Entrepreneurs need to know how to lead.
Creatives need to know how to lead.
(Okay, everyone needs to know how to lead.)
Leadership skills are critical.
(This is a longer post. Stick with it.
I believe you’ll find something here that you’ll like… and use.)
You might have heard it before: “To lead is to serve others.”
The phrase is true, but not entirely. You see, many in leadership have a heart, a desire, to lead in service … but they don’t really know how to make it happen.
The desire to lead isn’t enough. And position (simply being appointed to stand in the spot) isn’t enough.
(Leadership is so much more.)
I was part of an event today. The event was fairly big — with lots of excitement and fun. Yet, there was a dynamic of preparing for the event that struggled. (uugh. my heart felt it.)
Let me clarify.
The “end event” was a fabulous success. So much was accomplished! So many were helped! So much good happened! Brilliant! Woo-hoo! (I am completely honored to be part.)
But there’s something that could have happened — a dynamic and result — that could have made the final event even more brilliant. Some some of the lead-up to the event (having to do with leading volunteers) had struggles that simply didn’t need to happen.
And that breaks my heart. As in agh. I can’t sleep. (I take it as a sign of caring so deeply, so hey, Sleepless in Kalamazoo will endeavor to turn this into something positive.)
Did the job get done? Yes. But at times, I felt terrible — for both the leader and the people she endeavored to lead.
The leader simply didn’t know what she didn’t know.
(Again. It breaks my heart to see struggles.)
Some of you might not know: I was honored to teach leadership at the college level for many years.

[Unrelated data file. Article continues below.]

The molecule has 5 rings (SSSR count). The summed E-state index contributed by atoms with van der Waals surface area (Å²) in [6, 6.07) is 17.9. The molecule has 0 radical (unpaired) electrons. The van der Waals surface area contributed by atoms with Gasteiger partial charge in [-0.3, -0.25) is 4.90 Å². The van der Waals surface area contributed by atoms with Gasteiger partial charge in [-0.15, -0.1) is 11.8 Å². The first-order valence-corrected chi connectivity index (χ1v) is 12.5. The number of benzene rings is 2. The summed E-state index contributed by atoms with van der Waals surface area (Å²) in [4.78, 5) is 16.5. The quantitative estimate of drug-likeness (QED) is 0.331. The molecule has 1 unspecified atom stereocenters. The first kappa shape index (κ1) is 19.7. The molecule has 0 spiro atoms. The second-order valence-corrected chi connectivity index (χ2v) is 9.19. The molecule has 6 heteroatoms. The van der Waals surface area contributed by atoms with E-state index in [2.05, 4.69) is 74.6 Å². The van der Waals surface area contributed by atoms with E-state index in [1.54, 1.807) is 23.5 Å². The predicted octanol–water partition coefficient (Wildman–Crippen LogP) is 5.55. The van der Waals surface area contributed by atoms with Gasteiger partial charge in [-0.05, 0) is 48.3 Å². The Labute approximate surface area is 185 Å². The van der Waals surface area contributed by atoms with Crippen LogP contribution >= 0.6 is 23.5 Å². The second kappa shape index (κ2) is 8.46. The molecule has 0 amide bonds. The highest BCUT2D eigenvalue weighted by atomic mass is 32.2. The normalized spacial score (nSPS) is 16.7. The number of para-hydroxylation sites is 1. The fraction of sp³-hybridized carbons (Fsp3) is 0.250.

It was a learning experience; each time I taught the course, I walked away feeling more humbled, more thirsty for understanding, and more in awe of the skills of truly great leaders.
Leadership secrets also invaded my growing up years. My dad worked with Warren Bennis, Ken Blanchard, and other leadership gurus breaking ground for much of what we understand in leadership theory and practice today.
(By the way, dinner conversations taught me more about leadership than any class could. Go Dad.)
But today, once again, I learned the critical truth of how important it is to know how to lead others effectively.
At some point, you and I are going to lead. How will you and I do?
Read these 10 critical have-to’s of leadership. It will make you a better person, whether you lead one or many.
1. An effective leader physically mobilizes others. That means getting people organized to move and do.
“Mobilizing” sees the task at hand and parses out the job — knowing what tasks to attack first, second, and third…then doing it.
Mobilizing also means having an above-the-crowd view — able to assess the group’s needs before they happen.
Your mind whirrs and whizzes as to what could be — running the scenarios through in succession, playing them out far enough into their crazy possibilities.
Only then — after firing the brain into the future and back — do effective leaders choose the best actions.
By the way, if a person isn’t mobilized, he or she feels badly.
At best, the non-mobilized person sits around bored; at the worst, the non-mobilized person feels that their precious time was wasted. Ouch.
We want each person to feel valued — that he or she played an integral part in the success of the task. Mobilizing plays a key part in perceived value.
2. Effective leaders appoint others over sections of the task. Leadership happens in strata: layers of leaders.
You can’t do it alone. You shouldn’t do it alone. You shouldn’t even do most of it.
Sectioning off tasks with second-level leaders is critical. Train the person to do the task well. And then let the people on the second level go for it.
3. Effective leaders change direction quickly. Without blinking an eye, and without emotional attachment, leaders say, “That’s not working. Let’s go this way instead.”
And there’s no angst about it. We simply change. Every movement back on track is good.
Effective leaders don’t waste energy on what could have been; effective leaders are in the now — and feel good about it.
4. Effective leaders vigilantly keeps a finger on the pulse of the group, to be a support to whomever needs it. I’m not talking about micromanaging; I’m talking about knowing when to step in and guide, and then step out again.